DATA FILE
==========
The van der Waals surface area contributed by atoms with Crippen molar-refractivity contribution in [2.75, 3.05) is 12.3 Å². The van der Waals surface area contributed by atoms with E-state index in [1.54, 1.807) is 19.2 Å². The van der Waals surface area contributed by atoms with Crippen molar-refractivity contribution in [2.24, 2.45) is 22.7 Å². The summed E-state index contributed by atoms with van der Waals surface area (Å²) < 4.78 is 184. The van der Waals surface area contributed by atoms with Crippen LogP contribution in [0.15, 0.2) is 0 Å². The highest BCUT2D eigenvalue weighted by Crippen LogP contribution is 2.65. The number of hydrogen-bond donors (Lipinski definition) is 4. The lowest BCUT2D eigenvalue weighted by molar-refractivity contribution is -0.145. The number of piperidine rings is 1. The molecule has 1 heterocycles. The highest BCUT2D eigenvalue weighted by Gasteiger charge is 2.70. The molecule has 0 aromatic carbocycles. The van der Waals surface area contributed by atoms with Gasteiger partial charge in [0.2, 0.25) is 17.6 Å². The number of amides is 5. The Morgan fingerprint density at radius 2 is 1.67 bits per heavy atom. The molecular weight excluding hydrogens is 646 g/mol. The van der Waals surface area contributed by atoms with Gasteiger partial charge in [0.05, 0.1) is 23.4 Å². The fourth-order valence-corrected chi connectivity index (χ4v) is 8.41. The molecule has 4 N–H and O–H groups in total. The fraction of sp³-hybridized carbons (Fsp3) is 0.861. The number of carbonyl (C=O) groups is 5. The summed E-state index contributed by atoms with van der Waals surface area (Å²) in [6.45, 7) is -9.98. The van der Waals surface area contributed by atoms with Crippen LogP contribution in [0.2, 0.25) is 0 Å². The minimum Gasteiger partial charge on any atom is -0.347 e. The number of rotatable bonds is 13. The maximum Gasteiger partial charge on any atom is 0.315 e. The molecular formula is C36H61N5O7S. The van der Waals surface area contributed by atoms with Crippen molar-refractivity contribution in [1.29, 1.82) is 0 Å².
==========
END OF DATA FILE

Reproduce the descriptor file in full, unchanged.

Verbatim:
The van der Waals surface area contributed by atoms with Crippen molar-refractivity contribution in [2.75, 3.05) is 12.3 Å². The van der Waals surface area contributed by atoms with E-state index in [1.54, 1.807) is 19.2 Å². The van der Waals surface area contributed by atoms with Crippen molar-refractivity contribution in [2.24, 2.45) is 22.7 Å². The summed E-state index contributed by atoms with van der Waals surface area (Å²) < 4.78 is 184. The van der Waals surface area contributed by atoms with Crippen LogP contribution in [0.15, 0.2) is 0 Å². The highest BCUT2D eigenvalue weighted by Crippen LogP contribution is 2.65. The number of hydrogen-bond donors (Lipinski definition) is 4. The lowest BCUT2D eigenvalue weighted by molar-refractivity contribution is -0.145. The number of piperidine rings is 1. The molecule has 1 heterocycles. The highest BCUT2D eigenvalue weighted by Gasteiger charge is 2.70. The molecule has 0 aromatic carbocycles. The van der Waals surface area contributed by atoms with Gasteiger partial charge in [0.2, 0.25) is 17.6 Å². The number of amides is 5. The Morgan fingerprint density at radius 2 is 1.67 bits per heavy atom. The molecular weight excluding hydrogens is 646 g/mol. The van der Waals surface area contributed by atoms with Gasteiger partial charge in [0.05, 0.1) is 23.4 Å². The fourth-order valence-corrected chi connectivity index (χ4v) is 8.41. The molecule has 4 N–H and O–H groups in total. The fraction of sp³-hybridized carbons (Fsp3) is 0.861. The number of carbonyl (C=O) groups is 5. The summed E-state index contributed by atoms with van der Waals surface area (Å²) in [6.45, 7) is -9.98. The van der Waals surface area contributed by atoms with Crippen LogP contribution in [0.2, 0.25) is 0 Å². The minimum Gasteiger partial charge on any atom is -0.347 e. The number of rotatable bonds is 13. The maximum Gasteiger partial charge on any atom is 0.315 e. The molecular formula is C36H61N5O7S. The van der Waals surface area contributed by atoms with Crippen molar-refractivity contribution in [1.29, 1.82) is 0 Å².